World’s Fastest Supercomputer Hits Speed Bump
Reining TOP500 champ, Titan, is not performing as expected. Jeff Nichols, head of Oak Ridge National Laboratory’s scientific computing division, told Knoxville News that the massive supercomputer encountered technical issues that halted the final acceptance test.
This means that the DOE’s Oak Ridge National Laboratory (ORNL) won’t yet be taking official ownership of the $100 million dollar machine, and payments to Cray will be put on hold.
On the bright side, the problem has been identified and both parties are working on a solution.
“We’ve found a few bugs that have held us back,” Nichols said, “and we’re doing some repair work with Cray in order to get the stability tests where we want them to be.”
The problems were traced to the interconnect fabric that enables the CPU and GPU components to communicate. The CPU-side of this hybrid supercomputer is operational, but applications that call on GPUs have encountered sporadic faults. ORNL is sending back sections of the system to Cray on a rotating basis for repair.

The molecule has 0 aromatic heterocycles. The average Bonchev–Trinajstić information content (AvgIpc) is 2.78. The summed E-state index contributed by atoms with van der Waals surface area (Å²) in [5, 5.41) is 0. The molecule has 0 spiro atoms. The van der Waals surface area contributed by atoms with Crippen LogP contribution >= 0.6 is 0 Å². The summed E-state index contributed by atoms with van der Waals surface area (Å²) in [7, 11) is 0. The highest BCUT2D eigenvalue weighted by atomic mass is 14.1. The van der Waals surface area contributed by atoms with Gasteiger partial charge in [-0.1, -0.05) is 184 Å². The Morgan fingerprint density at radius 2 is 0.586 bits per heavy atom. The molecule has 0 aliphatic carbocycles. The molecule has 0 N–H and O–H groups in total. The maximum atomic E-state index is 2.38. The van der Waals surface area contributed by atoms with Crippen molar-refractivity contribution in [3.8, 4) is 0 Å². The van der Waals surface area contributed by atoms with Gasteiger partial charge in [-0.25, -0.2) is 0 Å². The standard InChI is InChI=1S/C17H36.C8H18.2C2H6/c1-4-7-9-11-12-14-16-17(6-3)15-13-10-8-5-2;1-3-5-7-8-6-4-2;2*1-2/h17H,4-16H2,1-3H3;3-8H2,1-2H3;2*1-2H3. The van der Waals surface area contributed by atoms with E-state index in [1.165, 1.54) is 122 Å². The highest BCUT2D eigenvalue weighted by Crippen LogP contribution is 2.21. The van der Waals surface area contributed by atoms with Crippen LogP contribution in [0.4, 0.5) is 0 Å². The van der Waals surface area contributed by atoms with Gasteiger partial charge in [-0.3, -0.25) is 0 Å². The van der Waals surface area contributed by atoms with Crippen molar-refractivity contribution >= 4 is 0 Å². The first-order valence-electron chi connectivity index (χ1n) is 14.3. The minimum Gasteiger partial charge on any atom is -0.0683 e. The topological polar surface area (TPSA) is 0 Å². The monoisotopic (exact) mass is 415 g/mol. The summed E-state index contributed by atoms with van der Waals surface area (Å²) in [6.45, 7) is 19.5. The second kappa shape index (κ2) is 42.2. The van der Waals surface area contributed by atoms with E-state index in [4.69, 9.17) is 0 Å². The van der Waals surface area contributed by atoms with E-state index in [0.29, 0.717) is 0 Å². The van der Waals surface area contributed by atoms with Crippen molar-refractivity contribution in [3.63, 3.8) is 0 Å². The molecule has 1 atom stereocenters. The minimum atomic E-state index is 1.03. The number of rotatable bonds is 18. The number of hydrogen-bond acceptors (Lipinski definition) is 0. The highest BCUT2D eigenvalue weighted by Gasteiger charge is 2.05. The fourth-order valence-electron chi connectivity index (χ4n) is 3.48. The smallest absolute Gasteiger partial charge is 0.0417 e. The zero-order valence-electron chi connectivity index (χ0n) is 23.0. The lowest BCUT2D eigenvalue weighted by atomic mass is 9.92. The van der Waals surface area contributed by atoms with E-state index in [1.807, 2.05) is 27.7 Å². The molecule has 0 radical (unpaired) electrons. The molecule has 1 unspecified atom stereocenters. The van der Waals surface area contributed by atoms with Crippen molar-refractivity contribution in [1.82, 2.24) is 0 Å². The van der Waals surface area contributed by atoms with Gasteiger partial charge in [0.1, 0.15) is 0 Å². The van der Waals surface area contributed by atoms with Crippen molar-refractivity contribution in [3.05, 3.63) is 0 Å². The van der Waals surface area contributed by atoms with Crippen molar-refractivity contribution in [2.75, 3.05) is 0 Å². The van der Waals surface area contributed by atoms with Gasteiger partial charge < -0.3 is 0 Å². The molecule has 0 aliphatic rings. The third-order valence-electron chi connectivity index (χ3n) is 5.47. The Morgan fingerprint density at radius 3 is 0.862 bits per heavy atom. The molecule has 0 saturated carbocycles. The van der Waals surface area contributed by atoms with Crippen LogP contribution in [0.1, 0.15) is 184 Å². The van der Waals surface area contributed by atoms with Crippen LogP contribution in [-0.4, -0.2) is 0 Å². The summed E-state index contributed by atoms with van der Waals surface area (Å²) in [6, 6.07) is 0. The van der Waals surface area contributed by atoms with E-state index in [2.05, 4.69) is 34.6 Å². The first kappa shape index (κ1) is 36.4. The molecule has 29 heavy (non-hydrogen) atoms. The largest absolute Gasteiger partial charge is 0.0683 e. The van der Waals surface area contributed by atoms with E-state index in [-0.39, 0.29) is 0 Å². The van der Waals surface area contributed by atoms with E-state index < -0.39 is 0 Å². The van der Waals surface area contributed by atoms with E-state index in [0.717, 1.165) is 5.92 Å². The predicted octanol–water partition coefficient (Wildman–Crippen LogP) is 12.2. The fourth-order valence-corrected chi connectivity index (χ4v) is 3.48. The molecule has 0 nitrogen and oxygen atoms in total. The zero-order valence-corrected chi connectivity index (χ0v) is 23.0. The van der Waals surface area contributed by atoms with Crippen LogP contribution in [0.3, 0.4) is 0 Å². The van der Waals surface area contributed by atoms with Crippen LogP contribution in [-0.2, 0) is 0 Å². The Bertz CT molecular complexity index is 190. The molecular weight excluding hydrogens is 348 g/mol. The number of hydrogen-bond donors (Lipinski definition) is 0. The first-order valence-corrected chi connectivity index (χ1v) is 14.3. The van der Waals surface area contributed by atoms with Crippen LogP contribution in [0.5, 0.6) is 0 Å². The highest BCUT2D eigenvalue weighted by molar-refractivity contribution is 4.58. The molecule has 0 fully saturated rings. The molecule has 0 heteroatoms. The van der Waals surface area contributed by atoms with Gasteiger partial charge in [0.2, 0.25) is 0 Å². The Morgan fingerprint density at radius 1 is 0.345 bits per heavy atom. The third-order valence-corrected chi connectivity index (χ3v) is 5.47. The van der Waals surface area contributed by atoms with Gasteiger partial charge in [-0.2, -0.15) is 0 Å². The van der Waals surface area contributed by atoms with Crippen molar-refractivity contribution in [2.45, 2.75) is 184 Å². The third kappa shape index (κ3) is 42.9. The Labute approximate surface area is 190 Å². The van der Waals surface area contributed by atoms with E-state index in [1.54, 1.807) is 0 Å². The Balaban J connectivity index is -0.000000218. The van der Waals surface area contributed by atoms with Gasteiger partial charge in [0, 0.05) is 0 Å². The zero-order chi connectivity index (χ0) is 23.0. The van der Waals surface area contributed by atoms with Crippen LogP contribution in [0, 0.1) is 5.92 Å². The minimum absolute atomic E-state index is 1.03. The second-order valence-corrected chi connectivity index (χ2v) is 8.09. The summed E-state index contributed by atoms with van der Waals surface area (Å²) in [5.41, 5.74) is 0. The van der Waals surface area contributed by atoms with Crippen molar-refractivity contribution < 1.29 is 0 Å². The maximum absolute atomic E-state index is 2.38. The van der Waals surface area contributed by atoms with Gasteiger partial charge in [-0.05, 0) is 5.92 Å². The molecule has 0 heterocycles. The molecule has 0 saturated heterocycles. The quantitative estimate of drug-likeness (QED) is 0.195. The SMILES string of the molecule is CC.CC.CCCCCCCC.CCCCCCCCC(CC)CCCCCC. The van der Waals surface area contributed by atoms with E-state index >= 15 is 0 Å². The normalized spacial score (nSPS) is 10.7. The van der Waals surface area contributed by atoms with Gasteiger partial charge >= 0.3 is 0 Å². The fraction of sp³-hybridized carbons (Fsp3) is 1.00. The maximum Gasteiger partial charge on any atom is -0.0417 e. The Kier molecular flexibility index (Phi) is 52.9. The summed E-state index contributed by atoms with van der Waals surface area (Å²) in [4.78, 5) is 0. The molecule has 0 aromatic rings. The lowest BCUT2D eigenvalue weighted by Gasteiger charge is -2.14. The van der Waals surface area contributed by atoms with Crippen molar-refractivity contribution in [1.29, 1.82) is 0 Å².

Even with these issues, Titan came close to meeting the goals for a successful acceptance test. A passing score is awarded for completing 95 percent of the jobs in the test, and the Cray supercomputer came in at 92-93 percent, only a few percentage points shy.
From what Nichols told Knoxville News, the issues sound more like a speed bump as opposed to a fatal flaw. Nichols expects final acceptance of Titan to be delayed no more than a month or two at most. He believes that once the connecters are repaired, the rest of the process should be a “slam dunk.”
Despite recent setbacks, Titan passed initial testing in time for the November 2012 TOP500 list. This 27-petaflops (peak) Cray XK7 scored 17.59 petaflops on the Linpack benchmark, earning it bragging rights as the “world’s fastest supercomputer.”
The DOE’s Oak Ridge National Laboratory describes Titan as “the world’s most powerful supercomputer for open science with a theoretical peak performance exceeding 20 petaflops (quadrillion calculations per second).” This unprecedented level of power opens up a new possibilities for ground-breaking research, including complex climate change models and sophisticated nuclear reactor simulations.